HRW asks Bangladesh to halt Rohingya relocation to remote island
Relief commissioner denies 'forced relocation' of refugees to Bhasan Char
ISTANBUL, Turkey / DHAKA, Bangladesh
A global human rights watchdog on Tuesday urged Bangladesh to halt the relocation of Rohingya refugees to the remote island of Bhasan Char until "freedom of movement, informed consent and other rights of Rohingya refugees are protected.”
In a statement, the Human Rights Watch (HRW) said the relocation contravenes the October agreement between the UN High Commissioner for Refugees (UNHCR) and the Bangladesh government that established a framework for UN support for refugee operations on Bhasan Char.
“Bangladesh’s October agreement with the UN doesn’t provide a free ticket to forcibly relocate Rohingya refugees to Bhasan Char,” said Bill Frelick, refugee and migrant rights director at the HRW.
According to the New York-based non-profit, Bangladesh authorities have already moved nearly 20,000 Rohingya refugees to the remote, flood-prone island, claiming that the relocations were necessary to ease the overcrowding in the Cox’s Bazar camps.
“Many refugees were transferred to the island without full, informed consent, and have been prevented from returning to the mainland,” it alleged.
Over a million Rohingya are currently living in overcrowded camps in Bangladesh, most of whom fled Myanmar since August 2017 to escape the military’s "crimes against humanity and possible genocide."
The HRW said that the agreement between Bangladesh and UNHCR permits the UN to have a presence on Bhasan Char “(but) serious concerns remain regarding the island’s safety, as well as the processes through which fundamental principles such as informed consent and freedom of movement will be upheld.”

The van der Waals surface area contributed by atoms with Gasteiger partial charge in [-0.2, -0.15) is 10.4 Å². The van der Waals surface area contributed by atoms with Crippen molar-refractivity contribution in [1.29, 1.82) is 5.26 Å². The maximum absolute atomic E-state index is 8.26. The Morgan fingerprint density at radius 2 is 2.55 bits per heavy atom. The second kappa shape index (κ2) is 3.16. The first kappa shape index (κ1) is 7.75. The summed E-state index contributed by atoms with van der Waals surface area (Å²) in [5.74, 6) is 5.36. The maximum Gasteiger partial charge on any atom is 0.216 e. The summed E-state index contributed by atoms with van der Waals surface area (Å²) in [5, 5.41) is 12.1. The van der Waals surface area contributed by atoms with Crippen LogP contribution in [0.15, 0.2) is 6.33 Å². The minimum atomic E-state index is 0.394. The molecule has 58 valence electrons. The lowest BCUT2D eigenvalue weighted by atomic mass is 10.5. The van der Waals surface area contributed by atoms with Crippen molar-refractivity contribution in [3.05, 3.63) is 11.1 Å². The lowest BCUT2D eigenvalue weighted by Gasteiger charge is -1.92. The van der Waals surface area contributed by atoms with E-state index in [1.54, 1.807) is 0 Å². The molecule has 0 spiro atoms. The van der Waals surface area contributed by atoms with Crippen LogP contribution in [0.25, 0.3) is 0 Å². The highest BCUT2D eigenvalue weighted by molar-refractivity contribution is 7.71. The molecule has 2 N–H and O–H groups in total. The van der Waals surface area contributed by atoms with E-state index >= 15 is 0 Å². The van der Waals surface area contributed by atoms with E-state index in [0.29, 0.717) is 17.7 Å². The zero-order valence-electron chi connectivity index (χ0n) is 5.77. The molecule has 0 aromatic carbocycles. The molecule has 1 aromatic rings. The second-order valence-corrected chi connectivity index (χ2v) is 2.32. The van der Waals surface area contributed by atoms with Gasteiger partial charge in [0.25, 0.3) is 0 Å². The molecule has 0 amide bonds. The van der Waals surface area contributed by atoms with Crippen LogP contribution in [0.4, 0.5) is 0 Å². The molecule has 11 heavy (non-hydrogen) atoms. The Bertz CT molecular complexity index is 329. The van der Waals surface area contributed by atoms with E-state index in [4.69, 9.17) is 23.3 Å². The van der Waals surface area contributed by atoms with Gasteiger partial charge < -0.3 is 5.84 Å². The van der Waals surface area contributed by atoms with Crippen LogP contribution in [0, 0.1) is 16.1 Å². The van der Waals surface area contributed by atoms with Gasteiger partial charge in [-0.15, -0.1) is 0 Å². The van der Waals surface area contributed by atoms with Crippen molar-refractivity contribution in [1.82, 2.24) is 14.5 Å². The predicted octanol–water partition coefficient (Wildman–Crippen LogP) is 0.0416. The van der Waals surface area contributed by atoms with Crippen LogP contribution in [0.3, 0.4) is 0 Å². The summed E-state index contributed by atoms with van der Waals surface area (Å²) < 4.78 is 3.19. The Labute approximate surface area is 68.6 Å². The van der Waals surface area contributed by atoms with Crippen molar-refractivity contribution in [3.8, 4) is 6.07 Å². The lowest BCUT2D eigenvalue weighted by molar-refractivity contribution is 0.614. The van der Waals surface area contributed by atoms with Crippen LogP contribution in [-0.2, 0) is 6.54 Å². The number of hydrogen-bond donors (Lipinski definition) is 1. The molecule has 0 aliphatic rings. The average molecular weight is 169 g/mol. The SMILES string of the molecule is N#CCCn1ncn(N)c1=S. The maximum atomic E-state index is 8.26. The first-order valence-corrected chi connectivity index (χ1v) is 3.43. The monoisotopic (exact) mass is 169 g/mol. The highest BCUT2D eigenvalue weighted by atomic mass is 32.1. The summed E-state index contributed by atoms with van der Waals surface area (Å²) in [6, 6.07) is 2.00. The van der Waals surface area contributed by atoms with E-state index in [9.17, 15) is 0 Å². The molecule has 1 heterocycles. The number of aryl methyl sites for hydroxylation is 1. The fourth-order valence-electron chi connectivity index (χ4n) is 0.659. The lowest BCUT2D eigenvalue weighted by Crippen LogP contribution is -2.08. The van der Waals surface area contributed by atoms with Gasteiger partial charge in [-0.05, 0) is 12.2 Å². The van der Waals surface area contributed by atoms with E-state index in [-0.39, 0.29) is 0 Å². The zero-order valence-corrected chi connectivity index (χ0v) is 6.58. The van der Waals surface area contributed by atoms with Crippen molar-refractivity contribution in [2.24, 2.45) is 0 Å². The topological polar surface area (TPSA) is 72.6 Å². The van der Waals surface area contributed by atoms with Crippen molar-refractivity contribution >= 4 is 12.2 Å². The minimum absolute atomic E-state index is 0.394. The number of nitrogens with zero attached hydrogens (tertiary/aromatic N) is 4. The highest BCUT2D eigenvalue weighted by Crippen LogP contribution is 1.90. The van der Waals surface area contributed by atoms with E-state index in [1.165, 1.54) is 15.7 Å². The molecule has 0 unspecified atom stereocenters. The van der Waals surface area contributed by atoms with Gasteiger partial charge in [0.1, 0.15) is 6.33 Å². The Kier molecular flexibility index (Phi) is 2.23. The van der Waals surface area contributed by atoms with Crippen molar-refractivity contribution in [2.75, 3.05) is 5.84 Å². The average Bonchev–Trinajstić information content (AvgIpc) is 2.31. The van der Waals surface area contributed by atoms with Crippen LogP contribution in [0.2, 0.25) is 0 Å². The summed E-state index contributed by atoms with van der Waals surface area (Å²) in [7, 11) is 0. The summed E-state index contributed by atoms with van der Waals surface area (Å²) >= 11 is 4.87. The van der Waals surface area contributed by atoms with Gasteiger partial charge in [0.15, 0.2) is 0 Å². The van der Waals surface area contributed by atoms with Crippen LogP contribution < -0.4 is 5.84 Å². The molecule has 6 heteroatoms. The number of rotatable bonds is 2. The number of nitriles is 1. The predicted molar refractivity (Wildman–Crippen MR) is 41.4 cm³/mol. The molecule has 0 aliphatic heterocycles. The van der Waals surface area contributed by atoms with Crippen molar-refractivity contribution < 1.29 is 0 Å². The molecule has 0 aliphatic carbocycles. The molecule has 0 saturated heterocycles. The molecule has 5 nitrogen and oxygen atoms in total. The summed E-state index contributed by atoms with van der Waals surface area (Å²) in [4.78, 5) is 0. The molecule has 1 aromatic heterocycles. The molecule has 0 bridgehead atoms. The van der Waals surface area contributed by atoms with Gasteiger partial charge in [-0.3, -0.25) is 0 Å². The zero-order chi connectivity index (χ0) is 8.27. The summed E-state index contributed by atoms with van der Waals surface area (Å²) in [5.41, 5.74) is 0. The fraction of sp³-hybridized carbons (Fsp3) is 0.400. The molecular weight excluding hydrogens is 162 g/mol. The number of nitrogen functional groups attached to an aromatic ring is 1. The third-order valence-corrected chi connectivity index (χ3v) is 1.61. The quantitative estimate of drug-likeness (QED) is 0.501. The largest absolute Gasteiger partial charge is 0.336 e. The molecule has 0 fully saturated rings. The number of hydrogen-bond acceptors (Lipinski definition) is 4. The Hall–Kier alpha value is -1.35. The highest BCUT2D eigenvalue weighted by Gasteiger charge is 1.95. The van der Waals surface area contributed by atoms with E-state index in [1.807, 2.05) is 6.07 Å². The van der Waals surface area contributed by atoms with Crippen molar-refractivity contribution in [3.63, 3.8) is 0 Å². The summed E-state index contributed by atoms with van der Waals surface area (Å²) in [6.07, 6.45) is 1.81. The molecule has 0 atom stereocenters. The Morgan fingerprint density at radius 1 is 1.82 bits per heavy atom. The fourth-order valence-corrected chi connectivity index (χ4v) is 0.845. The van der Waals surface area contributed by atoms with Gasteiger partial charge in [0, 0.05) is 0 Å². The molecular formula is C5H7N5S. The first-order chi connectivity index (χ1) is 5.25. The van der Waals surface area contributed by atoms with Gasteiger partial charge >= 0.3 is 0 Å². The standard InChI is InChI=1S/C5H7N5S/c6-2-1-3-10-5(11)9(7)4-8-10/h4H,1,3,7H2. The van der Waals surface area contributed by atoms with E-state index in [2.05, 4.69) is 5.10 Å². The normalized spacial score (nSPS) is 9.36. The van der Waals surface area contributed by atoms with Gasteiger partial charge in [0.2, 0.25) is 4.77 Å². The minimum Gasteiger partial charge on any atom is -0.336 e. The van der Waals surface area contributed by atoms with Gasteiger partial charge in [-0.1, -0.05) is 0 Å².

The statement said refugees on Bhasan Char have faced “severe movement restrictions, food shortages, abuses by security forces, and inadequate education, health care, and livelihood opportunities.”
Hundreds have attempted to escape, some even drowning in the process, while those caught have been detained and beaten, it added.
Testimonies of Rohingya refugees cited by the HRW said camp officials and government security agencies are “coercing Rohingya community leaders to persuade other refugees to relocate, including by confiscating their identity documents.”
On Nov. 1, the HRW also wrote a letter to donors, urging them to force the Bangladesh government “to end existing movement restrictions and ensure full freedom of movement.”
- Bangladesh denies 'forced relocation'
The HRW assertions were refuted by a senior Bangladeshi official concerned, who said "no Rohingya had been compelled to relocate to the island."
"We have never compelled any Rohingya to migrate to Bhasan Char," Additional Refugee Relief and Repatriation Commissioner Mohammad Shamsud Dauza told Anadolu Agency.
"The allegations are baseless. No official has intimidated any Rohingya to relocate to Bhasan Char," he said, adding that only those who are willing to move are registered to do so.
"Our main goal is to ensure the safe and dignified return of Rohingya to Myanmar's Rakhine state, and we are doing everything we can to keep them safe here temporarily."